Kilauea gets the majority of the headlines these days, and people tend to forget the catnapping giant next door. The scientists don’t. Mauna Loa is as heavily instrumented as its little sister, and it’s long overdue to erupt. It went off fifteen times during the twentieth century—an average of once every 6.6 years. Its most recent eruption, in 1984, sent a flow to within about four miles of Hilo. Frank Trusdell, the observatory’s Mauna Loa specialist, notes that during that last eruption, Mauna Loa spewed forth as much lava in twenty minutes as Kilauea typically exudes in a whole day. And its flows are more dangerous because they can move faster: “Most of the flows in South Kona moved from their source down the slopes to the sea in less than one day,” says Trusdell. Fortunately, he says, Mauna Loa looks quiet for now: “We have no earthquakes to indicate anything imminent,” though his tiltmeters show that the mountain’s flanks are inflating very slightly.
The observatory also watches for three other dangers: earthquakes, landslides and tsunamis. A Hawaiian volcano is riddled with faults and fissures and is so heavy that it actually depresses and cracks the ocean floor beneath it—a prime spawning ground for earthquakes. And every so often a hunk of the island breaks off and slides into the sea. Usually it’s a lava shelf that builds up where a flow meets the ocean; it’s the job of HVO scientists, national park staff and civil defense to make sure no sightseers are out on such a shelf when it goes (which happened in 1993 when a visiting photographer was swept out to sea and about a dozen others were injured after one such “bench collapse”). From time to time much bigger chunks fall off. One prehistoric landslide near modern-day Kealakekua Bay generated a tsunami that left beach cobbles 365 meters above sea level on Lana‘i. If a similar slide were to happen on Kilauea, it could generate a tsunami even bigger than the one that devastated communities from Indonesia to Africa in 2004.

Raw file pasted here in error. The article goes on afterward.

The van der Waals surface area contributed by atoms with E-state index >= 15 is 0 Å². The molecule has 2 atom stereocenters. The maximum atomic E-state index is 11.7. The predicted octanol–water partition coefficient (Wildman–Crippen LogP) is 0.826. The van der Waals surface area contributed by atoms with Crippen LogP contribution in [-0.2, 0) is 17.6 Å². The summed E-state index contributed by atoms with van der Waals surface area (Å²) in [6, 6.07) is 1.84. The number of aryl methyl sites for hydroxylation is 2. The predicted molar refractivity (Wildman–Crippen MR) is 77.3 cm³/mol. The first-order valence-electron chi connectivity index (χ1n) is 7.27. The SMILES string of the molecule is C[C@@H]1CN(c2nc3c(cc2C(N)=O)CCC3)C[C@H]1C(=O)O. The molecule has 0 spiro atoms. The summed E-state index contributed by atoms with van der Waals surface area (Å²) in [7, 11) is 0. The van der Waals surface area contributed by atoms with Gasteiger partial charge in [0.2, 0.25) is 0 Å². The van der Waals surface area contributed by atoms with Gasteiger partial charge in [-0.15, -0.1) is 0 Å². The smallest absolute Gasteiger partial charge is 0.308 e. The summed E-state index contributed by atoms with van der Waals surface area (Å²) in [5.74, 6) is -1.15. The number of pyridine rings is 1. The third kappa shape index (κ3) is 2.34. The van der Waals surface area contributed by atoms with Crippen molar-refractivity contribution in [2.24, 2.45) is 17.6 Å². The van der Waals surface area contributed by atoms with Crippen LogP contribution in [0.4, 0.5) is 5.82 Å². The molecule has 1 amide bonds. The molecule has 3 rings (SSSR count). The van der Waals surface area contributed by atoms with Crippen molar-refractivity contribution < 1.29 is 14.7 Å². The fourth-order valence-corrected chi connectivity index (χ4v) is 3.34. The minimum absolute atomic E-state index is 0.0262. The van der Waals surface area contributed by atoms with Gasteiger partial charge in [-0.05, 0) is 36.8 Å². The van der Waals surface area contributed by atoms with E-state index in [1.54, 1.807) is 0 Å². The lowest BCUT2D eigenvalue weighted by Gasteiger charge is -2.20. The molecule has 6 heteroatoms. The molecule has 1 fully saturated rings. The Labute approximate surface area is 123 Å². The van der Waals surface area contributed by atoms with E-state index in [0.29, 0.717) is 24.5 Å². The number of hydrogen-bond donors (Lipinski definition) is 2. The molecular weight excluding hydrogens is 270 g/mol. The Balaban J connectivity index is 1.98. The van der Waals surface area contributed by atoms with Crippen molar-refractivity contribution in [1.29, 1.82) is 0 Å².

Today volcanoes from Iceland to Yellowstone are monitored with webs of instruments modeled on the ones Jaggar pioneered. Monitoring probably helped limit the deaths to only eighty-two when Mount St. Helens erupted in 1980. Instruments on Mount Rainier could provide evacuation time for millions in the Seattle area should that volcano awaken. GPS sensors and tiltmeters helped Icelandic volcanologists predict the 2010 Eyjafjallajokull eruption, whose ash cloud closed airports all over Europe.
Today the seismographs in the Jaggar Museum are anachronisms; where the originals had converted vibrations from a needle into lines on a drum of smoked paper, the current technology translates digital signals radioed from faraway instruments. Volcanologists might still hook gobs of molten lava with rock hammers and quench their samples in old coffee cans, but sophisticated chemical analysis can now tell them the lava’s temperature before quenching, whether it came from deep or shallow magma reservoirs and whether the flow is likely to be a short-term phenomenon or part of a long-term event.
Powering all that data is still the simple idea that Jaggar brought back from Martinique: The more we know about what the Earth is doing, the safer we’ll be.